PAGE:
According to German newspaper Bild am Sonntag, Bosch engineers told Volkswagen in 2007 that software the supplier had offered for the cars in testing, which made it into road cars, was illegal and should not be used.
The newspaper, which did not cite any sources in the story, said a spokesperson for Bosch did not comment on the report.
If true, the report shows a quick push from the supplier — who admitted it supplied Volkswagen with the parts used to circumvent emissions standards — to isolate the automaker’s responsibility for the scandal. Bosch issued a statement last week saying as much (emphasis mine):
As is usual in the automotive supply industry, Bosch supplies these components to the automaker’s specifications. How these components are calibrated and integrated into complete vehicle systems is the responsibility of each automaker.
This week, Daimler, BMW, Jaguar Land Rover and Fiat Chrysler Automobiles issued statements on how their diesel cars don’t cheat like someone else you may’ve heard of.
“The BMW Group does not manipulate or rig any emissions tests,” BMW said in a statement Thursday. “We observe the legal requirements in each country and fulfill all local testing requirements.”
BMW’s admission is notable because the automakers’ X3 diesel model was targeted by the independent commission that discovered that Volkswagen’s cars illegally polluted.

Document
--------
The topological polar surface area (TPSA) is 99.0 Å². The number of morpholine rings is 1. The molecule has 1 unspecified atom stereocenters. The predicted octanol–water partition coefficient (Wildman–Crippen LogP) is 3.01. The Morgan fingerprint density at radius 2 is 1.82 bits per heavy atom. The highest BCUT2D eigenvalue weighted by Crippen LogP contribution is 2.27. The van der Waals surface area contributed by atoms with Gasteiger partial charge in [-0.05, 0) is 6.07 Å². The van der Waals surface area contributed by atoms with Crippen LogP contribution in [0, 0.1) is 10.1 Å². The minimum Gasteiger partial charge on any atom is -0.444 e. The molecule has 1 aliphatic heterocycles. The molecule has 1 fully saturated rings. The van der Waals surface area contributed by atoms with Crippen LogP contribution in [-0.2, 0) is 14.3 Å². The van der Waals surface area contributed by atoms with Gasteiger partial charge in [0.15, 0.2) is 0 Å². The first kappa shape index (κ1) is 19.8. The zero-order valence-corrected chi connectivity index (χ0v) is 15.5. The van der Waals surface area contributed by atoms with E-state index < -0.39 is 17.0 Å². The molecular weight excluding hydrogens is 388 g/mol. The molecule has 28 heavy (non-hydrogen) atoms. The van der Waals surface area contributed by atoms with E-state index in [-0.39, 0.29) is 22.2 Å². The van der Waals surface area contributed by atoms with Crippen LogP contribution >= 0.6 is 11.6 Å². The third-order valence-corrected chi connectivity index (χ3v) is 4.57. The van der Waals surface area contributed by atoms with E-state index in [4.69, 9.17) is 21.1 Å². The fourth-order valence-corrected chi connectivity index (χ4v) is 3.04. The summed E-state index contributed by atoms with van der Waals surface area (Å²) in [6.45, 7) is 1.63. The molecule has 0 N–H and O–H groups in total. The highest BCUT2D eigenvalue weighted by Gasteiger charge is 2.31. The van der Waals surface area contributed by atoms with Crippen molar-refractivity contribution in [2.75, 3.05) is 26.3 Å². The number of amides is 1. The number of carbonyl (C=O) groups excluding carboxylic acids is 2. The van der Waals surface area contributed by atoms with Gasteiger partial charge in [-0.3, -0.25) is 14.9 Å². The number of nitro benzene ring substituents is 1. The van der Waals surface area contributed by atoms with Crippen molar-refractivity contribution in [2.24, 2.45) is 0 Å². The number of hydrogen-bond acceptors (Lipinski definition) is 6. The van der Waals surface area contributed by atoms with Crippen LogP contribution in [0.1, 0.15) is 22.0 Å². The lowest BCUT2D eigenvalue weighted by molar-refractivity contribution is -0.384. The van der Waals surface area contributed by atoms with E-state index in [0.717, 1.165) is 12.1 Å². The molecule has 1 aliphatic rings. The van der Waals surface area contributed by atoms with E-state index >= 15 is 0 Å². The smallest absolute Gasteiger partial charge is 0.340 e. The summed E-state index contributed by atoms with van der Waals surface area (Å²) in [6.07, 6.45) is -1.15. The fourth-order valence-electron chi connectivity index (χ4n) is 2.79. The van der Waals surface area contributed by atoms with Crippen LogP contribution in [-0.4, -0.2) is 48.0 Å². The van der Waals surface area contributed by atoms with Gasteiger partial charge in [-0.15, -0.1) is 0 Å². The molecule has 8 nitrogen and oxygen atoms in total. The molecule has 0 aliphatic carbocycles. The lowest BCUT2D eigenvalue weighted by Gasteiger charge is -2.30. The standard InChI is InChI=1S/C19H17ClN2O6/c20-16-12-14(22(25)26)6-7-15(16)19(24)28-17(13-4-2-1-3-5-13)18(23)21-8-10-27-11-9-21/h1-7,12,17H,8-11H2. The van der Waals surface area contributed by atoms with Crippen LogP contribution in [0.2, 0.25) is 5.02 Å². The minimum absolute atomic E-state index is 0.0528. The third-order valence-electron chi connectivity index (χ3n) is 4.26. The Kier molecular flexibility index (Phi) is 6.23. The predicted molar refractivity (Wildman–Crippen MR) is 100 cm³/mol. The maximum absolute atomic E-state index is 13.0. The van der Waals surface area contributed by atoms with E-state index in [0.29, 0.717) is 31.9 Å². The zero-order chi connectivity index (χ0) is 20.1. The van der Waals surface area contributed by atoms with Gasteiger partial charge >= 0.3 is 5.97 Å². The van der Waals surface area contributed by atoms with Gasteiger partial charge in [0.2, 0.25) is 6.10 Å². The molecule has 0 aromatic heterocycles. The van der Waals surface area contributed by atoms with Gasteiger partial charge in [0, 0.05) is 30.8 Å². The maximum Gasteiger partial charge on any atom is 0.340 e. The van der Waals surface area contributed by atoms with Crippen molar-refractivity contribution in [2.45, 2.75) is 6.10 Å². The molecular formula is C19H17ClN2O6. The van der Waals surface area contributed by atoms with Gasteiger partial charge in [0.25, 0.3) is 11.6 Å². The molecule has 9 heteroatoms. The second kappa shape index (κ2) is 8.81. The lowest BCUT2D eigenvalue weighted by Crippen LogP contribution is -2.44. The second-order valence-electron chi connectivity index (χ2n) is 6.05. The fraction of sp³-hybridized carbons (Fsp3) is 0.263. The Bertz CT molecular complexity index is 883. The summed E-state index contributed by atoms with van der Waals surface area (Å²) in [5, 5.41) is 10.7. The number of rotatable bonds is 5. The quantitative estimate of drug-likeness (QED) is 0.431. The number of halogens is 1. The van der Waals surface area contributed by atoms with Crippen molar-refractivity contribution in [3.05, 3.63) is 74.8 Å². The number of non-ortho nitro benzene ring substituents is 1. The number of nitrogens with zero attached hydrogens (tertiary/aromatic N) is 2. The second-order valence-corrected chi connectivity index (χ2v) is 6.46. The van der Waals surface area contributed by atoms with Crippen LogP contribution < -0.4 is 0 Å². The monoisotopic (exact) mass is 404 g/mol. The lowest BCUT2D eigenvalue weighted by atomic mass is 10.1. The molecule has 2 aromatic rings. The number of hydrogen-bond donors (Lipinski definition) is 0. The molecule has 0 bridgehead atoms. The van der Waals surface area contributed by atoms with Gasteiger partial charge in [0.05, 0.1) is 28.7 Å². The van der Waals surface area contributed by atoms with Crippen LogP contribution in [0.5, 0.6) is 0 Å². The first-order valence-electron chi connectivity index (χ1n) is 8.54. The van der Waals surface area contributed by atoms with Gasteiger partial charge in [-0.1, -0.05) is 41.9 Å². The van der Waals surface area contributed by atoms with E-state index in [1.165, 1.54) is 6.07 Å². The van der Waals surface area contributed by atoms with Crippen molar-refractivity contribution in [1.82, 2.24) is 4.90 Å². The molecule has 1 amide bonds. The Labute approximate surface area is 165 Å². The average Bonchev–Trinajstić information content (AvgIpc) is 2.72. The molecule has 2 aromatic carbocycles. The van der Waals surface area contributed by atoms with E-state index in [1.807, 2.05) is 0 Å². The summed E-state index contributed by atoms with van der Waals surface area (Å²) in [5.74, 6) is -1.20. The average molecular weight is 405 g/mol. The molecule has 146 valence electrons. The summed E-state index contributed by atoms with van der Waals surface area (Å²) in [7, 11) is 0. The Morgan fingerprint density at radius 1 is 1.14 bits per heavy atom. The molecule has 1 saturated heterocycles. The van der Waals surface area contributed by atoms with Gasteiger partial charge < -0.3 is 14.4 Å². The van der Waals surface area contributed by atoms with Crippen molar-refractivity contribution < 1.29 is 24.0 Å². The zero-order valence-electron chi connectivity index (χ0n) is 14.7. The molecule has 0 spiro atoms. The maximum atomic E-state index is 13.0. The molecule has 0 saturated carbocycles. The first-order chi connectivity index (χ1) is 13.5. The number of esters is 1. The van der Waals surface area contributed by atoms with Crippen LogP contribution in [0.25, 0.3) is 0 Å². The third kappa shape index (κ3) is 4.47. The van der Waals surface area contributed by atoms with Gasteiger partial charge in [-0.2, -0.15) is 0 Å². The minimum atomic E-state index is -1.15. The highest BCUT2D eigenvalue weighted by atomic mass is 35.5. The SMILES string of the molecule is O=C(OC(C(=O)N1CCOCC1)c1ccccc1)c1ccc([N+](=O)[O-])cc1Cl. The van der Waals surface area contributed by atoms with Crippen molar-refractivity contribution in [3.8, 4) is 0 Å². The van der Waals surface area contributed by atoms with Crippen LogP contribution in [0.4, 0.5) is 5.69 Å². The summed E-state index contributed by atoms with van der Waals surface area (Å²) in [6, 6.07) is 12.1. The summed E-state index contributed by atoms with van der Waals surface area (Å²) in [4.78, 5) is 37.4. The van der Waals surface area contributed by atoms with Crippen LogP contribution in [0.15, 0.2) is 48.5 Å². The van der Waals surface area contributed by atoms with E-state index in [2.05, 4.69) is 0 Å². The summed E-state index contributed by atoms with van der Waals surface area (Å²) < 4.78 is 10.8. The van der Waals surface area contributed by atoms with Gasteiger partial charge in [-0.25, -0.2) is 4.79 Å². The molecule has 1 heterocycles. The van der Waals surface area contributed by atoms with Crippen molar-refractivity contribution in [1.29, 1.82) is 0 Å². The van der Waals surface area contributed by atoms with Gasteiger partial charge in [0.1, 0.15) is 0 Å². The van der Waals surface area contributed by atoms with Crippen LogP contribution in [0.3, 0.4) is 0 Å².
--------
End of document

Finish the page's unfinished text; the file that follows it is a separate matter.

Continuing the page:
Well, ladies and gentlemen, it has officially emerged that Volkswagen has been lying to the general public like one of those guys who approaches you at a gas station and says his car has broken down and he just needs three more dollars for a bus fare.
This is surprising. Anyone who ever owned a Volkswagen knew that they were a bit sleazy, in the sense that they told you they offered “solid German engineering” when what they really offered was a bunch of untested parts farmed out to the lowest bidder. But we never really expected them to be overtly lying about stuff. Especially stuff as important as emissions results.
Or at least, I say “important,” but then I stop and think about it for a second, and I wonder: How important really are emissions numbers?
Officials from the Environmental Protection Agency said this week that they’ll change regulations to hopefully catch carmakers who cheat on emissions tests in the future.
EPA Administrator Gina McCarthy told reporters at a Wall Street Journal forum Tuesday that the agency would be “upping its game” to stop automakers like Volkswagen from creating two dramatically different emissions cycles for its cars — a cleaner “testing mode” and a dirtier real-world mode. The agency said it would also crack down on automakers who lie about real-world fuel economy.
“Writing regulations takes time,” EPA’s director of the Office of Transportation and Air Quality Chris Grundler told the Detroit News. “When you are working in the rapidly changing environment that we’re in right now, we want to make sure that we are agile enough and flexible enough to change with those times.”
Volkswagen may not be the only one that was cheating on their emissions testing. Reports coming out of the European Federation for Transport and Environment are shining light on other manufacturers which could be putting out dodgy emissions figures. I found the Vauxhall Zafira Tourer on one such report and decided to take a look at the Chevy Cruze Diesel due to related engine technology. I was surprised by what I found.